The EU decided to introduce euro as a common currency, the Swedes introduced a new pension system, the Norwegians opened Oslo Gardermoen Airport, the Little Mermaid lost her head, Google was founded, and Fucking Åmål hit the cinema screens. The year was 1998 and Sweden’s Minister for Nordic Co-operation, Leif Pagrotsky, inaugurated the first Nordic hotline to help those living in the Nordic Region.
The national systems were and are still so different between the Nordic countries that it can be difficult to understand the differences in taxation, pensions, education and family policies. Back then, we knew that the Øresund Bridge would soon bring several million people closer to each other, meaning the time had come to take Nordic co-operation up a notch. There’s still a lot of work to be done before day-to-day life can function smoothly for people living and working in different Nordic countries.
For 25 years, Info Norden has provided information on what you should think about when you want to live, work or study in another Nordic country. The idea was to offer good information to mobile Nordic residents and at the same time get an overview of situations where people can get stuck and their freedom of movement in the Nordic Region restricted.
What did those residing in the Nordic Region want to know then and what do they want to know now?
25 years ago, people requested information about tax, pensions and credits for jobs and studies. These are still relevant topics for those living in the Nordic Region. However, with digitalisation, border controls, war in Europe and changing movement patterns, requests for new information arise every day.
People want to know what regulations apply to social security and taxation when working remotely from another home country, how they can identify themselves digitally using e-identification between the countries, why they can’t apply to a Nordic high school on an equal footing with other Nordic residents if they have finished their primary education in an EU country outside the Nordic Region, and much more.
Info Norden’s web pages are viewed up to 3 million times a year, and more than 5,000 people turn to us each year for specific information. Every year, more and more Nordic people seek information in order to leverage the opportunities of the Nordic Region.
Info Norden puts the needs of those residing in the Nordic Region on the Nordic agenda
For 25 years, Info Norden has ensured that politicians and civil servants are aware of the problems that hinder freedom of movement in the Nordic Region. These can be small problems concerning day-to-day life, or structural obstacles which create long-term inequality.
Every year, Info Norden collects examples of what’s difficult for people who want to participate in the common education and labour market in the Nordic Region. This concerns, for example, issues with using e-identification across borders, recognition of education and long case-processing times to obtain a personal identification number.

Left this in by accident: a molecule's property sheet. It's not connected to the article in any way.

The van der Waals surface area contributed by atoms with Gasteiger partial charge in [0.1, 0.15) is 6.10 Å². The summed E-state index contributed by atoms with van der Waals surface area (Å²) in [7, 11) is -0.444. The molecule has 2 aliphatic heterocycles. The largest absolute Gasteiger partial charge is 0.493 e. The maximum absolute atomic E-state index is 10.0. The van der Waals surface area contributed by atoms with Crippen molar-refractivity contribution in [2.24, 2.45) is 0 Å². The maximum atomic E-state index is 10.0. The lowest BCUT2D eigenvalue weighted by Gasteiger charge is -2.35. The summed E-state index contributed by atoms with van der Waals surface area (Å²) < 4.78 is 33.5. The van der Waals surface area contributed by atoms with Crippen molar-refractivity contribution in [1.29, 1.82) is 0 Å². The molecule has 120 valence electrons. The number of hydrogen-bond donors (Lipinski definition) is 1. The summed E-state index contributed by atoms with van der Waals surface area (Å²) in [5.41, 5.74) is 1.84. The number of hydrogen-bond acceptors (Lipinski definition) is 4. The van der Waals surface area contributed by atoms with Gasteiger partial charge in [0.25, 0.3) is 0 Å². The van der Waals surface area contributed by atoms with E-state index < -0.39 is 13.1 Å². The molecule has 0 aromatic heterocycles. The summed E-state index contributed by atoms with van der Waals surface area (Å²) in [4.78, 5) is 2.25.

Info Norden plays a central role in our shared Nordic vision for the Nordic Region to be the most integrated and sustainable region in the world by 2030. By creating results which are visible in the day-to-day lives of those residing in the Nordic Region, Info Norden creates added value.
Info Norden – specialist in mobility in the Nordic Region
Info Norden is the Nordic Region’s largest provider of information on mobility in the region and continues to look ahead with shared aspirations for those residing in the Nordic Region, for the region itself and for Nordic co-operation in terms of freedom of movement.
Targeted efforts on strengthening Info Norden’s position as a specialist service and the ongoing development of digital solutions gives those residing in the Nordic Region better and faster routes to making informed choices and making the best decisions.
Info Norden’s employees would like to thank the users for the trust they have shown over the first 25 years. Together with residents, Info Norden contributes to the Nordic prime ministers’ vision of making the Nordic Region the most integrated region in the world to live and thrive in.
Facts about Info Norden
- The Nordic Council of Ministers’ information service for people who want to live, work, study or start a business in another Nordic country.
- Opened its first office in Stockholm in 1998 and has since opened offices in all the Nordic capitals.
- Disseminates public information about all the Nordic countries and the Faroe Islands, Greenland and Åland on websites which are available in Danish, Finnish, Icelandic, Norwegian, Swedish and English.
- Collates information on obstacles to freedom of movement and other challenges that citizens encounter in order to promote freedom of movement in the Nordic Region.